• How to detect a change happened
  • How to take action when a change is detected
Detecting a change happened

In order to make this detection, we leverage React’s component state. We use it to store the previous value of the propin order to compare it to the new one. If we detect a change, the prop cache is updated. As an example:

class MyComponent extends Component {
  state = {
    'props.myProp': this.props.myProp,
  }

  static getDerivedStateFromProps(props, state) {
    if (props.myProp !== state['props.myProp']) {
      // `myProp` changed. Take action here.
      // Then, update the state cache, so new changes are detected:
      return {
        'props.myProp': props.myProp,
      };
    }
    return null;
  }
}

Note: the code above assumes myProp is a primitive, i.e. a change happens exactly when === fails. Extending this to other cases is possible, however.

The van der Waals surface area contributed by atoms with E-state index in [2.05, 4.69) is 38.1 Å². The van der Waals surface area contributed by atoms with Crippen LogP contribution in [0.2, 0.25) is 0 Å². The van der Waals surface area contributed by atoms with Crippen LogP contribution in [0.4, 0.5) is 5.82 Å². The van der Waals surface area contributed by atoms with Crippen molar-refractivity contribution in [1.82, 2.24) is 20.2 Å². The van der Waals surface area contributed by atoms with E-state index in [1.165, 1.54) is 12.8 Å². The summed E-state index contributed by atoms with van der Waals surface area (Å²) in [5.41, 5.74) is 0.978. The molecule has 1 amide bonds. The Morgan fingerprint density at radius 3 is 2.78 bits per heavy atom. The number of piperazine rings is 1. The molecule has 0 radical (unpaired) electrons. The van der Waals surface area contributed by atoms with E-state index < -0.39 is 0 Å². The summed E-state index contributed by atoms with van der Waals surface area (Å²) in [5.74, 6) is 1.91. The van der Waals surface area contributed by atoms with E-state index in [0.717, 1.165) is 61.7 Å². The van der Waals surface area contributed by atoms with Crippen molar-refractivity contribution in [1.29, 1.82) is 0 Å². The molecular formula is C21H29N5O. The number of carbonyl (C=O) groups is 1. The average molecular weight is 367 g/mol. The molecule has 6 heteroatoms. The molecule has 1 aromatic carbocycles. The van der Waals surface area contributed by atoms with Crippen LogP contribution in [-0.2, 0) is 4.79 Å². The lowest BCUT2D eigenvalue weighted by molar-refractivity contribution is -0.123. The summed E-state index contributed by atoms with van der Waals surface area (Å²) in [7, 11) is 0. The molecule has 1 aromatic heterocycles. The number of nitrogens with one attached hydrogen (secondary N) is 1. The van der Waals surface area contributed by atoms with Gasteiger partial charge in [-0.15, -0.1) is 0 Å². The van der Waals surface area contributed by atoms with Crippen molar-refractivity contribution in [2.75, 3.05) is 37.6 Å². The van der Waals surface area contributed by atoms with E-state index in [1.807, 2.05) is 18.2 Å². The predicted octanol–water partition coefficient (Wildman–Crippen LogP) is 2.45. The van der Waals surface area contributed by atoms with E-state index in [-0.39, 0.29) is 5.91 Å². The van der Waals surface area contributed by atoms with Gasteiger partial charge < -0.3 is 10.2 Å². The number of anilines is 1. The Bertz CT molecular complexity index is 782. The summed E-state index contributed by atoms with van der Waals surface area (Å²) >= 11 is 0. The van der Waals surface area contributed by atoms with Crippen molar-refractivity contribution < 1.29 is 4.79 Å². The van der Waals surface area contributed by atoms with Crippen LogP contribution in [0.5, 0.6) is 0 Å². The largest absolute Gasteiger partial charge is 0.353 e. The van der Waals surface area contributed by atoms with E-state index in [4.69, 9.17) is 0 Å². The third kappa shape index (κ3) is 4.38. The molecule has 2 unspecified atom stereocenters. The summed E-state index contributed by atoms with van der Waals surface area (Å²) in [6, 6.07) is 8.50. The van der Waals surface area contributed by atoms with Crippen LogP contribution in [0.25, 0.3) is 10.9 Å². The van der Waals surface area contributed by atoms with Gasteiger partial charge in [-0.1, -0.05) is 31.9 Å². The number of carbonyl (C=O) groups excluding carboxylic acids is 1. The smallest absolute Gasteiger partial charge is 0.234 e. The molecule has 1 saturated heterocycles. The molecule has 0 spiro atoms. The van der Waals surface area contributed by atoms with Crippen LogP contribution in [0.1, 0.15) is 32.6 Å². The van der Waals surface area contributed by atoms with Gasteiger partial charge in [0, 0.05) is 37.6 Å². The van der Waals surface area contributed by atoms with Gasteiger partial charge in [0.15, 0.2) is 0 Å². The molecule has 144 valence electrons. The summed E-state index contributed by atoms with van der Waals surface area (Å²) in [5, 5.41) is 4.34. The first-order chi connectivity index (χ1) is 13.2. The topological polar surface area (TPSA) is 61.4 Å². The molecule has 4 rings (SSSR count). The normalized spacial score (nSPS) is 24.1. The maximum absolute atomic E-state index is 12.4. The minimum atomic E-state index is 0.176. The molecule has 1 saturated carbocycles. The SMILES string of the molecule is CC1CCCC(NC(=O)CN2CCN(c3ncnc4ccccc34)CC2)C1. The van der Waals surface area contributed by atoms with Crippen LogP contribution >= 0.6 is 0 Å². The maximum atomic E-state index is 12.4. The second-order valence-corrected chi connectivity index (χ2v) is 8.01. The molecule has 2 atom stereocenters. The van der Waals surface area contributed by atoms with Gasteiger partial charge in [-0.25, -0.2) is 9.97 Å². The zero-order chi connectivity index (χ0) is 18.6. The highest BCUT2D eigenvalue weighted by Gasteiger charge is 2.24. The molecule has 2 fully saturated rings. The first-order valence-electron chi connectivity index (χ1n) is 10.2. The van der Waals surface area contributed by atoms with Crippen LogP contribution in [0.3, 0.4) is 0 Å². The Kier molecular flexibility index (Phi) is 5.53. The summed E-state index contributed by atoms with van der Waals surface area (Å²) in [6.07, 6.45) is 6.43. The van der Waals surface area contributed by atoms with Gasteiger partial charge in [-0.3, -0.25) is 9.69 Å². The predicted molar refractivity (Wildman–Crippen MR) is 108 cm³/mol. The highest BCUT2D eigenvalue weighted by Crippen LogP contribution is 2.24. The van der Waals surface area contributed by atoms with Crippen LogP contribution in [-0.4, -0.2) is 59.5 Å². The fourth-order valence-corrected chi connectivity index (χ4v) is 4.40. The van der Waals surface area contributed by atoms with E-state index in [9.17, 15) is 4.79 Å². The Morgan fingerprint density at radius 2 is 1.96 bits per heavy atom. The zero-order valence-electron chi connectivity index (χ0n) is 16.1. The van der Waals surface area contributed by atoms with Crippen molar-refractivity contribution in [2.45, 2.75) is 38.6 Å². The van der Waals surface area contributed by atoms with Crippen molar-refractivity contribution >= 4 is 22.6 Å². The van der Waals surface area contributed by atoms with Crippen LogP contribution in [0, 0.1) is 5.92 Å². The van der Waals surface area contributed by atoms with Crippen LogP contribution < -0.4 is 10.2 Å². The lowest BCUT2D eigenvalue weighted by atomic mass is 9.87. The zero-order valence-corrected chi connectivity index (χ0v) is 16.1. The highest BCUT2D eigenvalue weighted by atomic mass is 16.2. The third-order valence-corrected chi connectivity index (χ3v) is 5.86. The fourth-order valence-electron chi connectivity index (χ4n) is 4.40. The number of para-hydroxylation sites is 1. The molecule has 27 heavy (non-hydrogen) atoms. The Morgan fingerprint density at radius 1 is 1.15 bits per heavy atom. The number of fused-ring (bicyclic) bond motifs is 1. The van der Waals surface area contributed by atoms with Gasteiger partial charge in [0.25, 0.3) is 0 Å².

Taking action when a change is detected

The process of taking action is simply plugged into key points of the change detection lifecycle code. It is typical that the initialization of derived state is equivalent to the computation that needs to happen when a change is detected, but this is not always the case. Extending from the change detection code above:

// Note: often, initializeMyDerivedState = computeMyDerivedState.
const initializeMyDerivedState = (myProp) => { ... }
const computeMyDerivedState = (myProp) => { ... }

class MyComponent extends Component {
  state = {
    myDerivedState: initializeMyDerivedState(this.props.myProp),
    'props.myProp': this.props.myProp,